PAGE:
|Giant red sea cucumber [National Geographic]|
The giant red or California sea cucumber (Parastichopus californicus) is the largest member of the family Holothuroidea, and reaches 30 inches in length and is bright red as an adult. They use their sticky tentacles to feed on detritus and small organisms in sediments on the sea floor. Sea cucumbers have a unique way of defending themselves by shedding their internal organs to entangle and confuse predators. They are harvested for food, primarily for markets in Asia, from the wild and in farms on the Pacific coast of North America. The creature and the food product are commonly known as bêche-de-mer (literally "sea-spade") in French, trepang (or trīpang) in Indonesian, namako in Japanese, balatan in Tagalog and loli in Hawaiian. In Malay, it is known as the gamat. (NOAA, Wikipedia)
B.C. appeal court rules against Burnaby in bylaw battle with Trans Mountain
A legal battle between the City of Burnaby and the Trans Mountain pipeline expansion has ended with the British Columbia Court of Appeal ruling the National Energy Board can override municipal bylaws. The fight began in 2014 when Trans Mountain was set to begin field studies on Burnaby Mountain, which required it to cut down trees, drill boreholes and operate heavy machinery — activities that violate the city’s bylaws. (Canadian Press)
Trump puts anti-global warming projects on chopping block
President Donald Trump is expected to sign an executive order Tuesday aimed at moving forward on his campaign pledge to unravel former President Barack Obama’s plan to curb global warming. The order will suspend, rescind or flag for review more than a half-dozen measures in an effort to boost domestic energy production in the form of fossil fuels. As part of the roll-back, Trump will initiate a review of the Clean Power Plan, which restricts greenhouse gas emissions at coal-fired power plants. The regulation, which was the former president’s signature effort to curb carbon emissions, has been the subject of long-running legal challenges by Republican-led states and those who profit from burning oil, coal and gas. Matthew Daly and Jill Colvin report. (Associated Press) See also: New Trump Executive Order -- pointless grovel to polluters, a poke at our planet Joel Connelly writes. (SeattlePI.Com)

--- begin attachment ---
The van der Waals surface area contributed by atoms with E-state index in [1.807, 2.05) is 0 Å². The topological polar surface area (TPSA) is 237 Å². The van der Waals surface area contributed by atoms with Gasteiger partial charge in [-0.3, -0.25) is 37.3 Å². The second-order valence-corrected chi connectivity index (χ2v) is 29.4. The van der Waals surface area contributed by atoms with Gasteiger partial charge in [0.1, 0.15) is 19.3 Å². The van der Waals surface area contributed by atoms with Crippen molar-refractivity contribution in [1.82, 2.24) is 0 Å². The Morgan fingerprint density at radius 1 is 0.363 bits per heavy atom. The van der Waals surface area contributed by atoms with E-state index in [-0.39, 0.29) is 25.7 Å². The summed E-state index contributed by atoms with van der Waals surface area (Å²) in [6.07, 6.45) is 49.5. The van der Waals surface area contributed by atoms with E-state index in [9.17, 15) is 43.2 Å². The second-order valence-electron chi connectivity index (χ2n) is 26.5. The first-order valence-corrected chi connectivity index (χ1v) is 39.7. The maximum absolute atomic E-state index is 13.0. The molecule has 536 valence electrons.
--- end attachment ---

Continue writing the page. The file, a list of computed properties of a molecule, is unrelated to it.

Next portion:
Vancouver Island First Nation gives nod to proposed LNG facility
A First Nation on Vancouver Island has approved a proposed liquefied natural gas export facility on its traditional territories. Members of the Huu-ay-aht First Nation voted 70 per cent in favour of the development planned by Steelhead LNG at Sarita Bay, near Port Alberni. The First Nation says in a news release that it is the first in British Columbia to approve the co-management of the development of a liquefied natural gas facility. (Canadian Press)
How First Nations got ahead of the curve on clean energy
Haida Gwaii's John Disney couldn't help but notice how much wood waste was left behind by local loggers. "We've got waste coming out of our ears up here," said Disney, the economic developer of Old Massett Village. "They do a lot of logging, and none of waste goes anywhere because it's too expensive to ship!" Generally, the bulk of wood waste is either burned or left to decompose in the bush. But Disney and his partners recently came up with a plan to make use of it — by feeding it into a gigantic boiler that will heat all of the town's community buildings, and drastically reduce their greenhouse gas emissions in the process. Renewable energy projects like Disney's are on the rise in Indigenous communities across the country. And when it comes making the away from fossil fuels, some industry experts say First Nations are ahead of the curve. Jon Hernandez reports. (CBC)
Unpacking Government: What Is Tribal Sovereignty?